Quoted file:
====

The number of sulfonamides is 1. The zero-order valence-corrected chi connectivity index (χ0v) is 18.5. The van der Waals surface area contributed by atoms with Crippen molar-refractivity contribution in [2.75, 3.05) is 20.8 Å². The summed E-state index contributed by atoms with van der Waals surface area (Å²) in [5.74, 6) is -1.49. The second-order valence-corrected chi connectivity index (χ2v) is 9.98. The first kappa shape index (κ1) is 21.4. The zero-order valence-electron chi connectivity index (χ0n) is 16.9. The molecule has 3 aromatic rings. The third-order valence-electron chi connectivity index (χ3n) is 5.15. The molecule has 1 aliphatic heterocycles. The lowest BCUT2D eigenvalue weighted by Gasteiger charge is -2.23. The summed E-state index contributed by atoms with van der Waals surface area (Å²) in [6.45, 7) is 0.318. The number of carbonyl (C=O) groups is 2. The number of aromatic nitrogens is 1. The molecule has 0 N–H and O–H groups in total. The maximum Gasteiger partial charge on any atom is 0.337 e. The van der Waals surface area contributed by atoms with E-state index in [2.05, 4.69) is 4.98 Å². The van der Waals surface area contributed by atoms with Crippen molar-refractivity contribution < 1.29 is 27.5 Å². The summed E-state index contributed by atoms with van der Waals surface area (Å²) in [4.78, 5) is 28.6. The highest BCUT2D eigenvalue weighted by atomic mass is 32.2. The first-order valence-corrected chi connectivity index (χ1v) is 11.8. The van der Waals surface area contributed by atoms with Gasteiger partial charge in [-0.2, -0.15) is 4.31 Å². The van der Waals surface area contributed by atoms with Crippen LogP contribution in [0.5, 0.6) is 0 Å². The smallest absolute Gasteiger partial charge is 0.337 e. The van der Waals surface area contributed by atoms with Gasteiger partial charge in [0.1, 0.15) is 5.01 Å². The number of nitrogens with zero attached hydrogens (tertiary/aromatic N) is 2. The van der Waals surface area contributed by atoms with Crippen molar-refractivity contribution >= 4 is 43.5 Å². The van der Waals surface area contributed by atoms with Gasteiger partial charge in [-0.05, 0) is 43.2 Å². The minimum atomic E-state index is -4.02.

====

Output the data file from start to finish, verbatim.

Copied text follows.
The number of sulfonamides is 1. The zero-order valence-corrected chi connectivity index (χ0v) is 18.5. The van der Waals surface area contributed by atoms with Crippen molar-refractivity contribution in [2.75, 3.05) is 20.8 Å². The summed E-state index contributed by atoms with van der Waals surface area (Å²) in [5.74, 6) is -1.49. The second-order valence-corrected chi connectivity index (χ2v) is 9.98. The first kappa shape index (κ1) is 21.4. The zero-order valence-electron chi connectivity index (χ0n) is 16.9. The molecule has 3 aromatic rings. The third-order valence-electron chi connectivity index (χ3n) is 5.15. The molecule has 1 aliphatic heterocycles. The lowest BCUT2D eigenvalue weighted by Gasteiger charge is -2.23. The summed E-state index contributed by atoms with van der Waals surface area (Å²) in [6.45, 7) is 0.318. The number of carbonyl (C=O) groups is 2. The number of aromatic nitrogens is 1. The molecule has 0 N–H and O–H groups in total. The maximum Gasteiger partial charge on any atom is 0.337 e. The van der Waals surface area contributed by atoms with E-state index in [2.05, 4.69) is 4.98 Å². The van der Waals surface area contributed by atoms with Crippen molar-refractivity contribution < 1.29 is 27.5 Å². The summed E-state index contributed by atoms with van der Waals surface area (Å²) in [4.78, 5) is 28.6. The highest BCUT2D eigenvalue weighted by atomic mass is 32.2. The first-order valence-corrected chi connectivity index (χ1v) is 11.8. The van der Waals surface area contributed by atoms with Gasteiger partial charge in [-0.2, -0.15) is 4.31 Å². The van der Waals surface area contributed by atoms with Crippen LogP contribution in [0.5, 0.6) is 0 Å². The smallest absolute Gasteiger partial charge is 0.337 e. The van der Waals surface area contributed by atoms with Gasteiger partial charge in [0.1, 0.15) is 5.01 Å². The number of nitrogens with zero attached hydrogens (tertiary/aromatic N) is 2. The van der Waals surface area contributed by atoms with Crippen molar-refractivity contribution >= 4 is 43.5 Å². The van der Waals surface area contributed by atoms with Gasteiger partial charge in [-0.05, 0) is 43.2 Å². The minimum atomic E-state index is -4.02.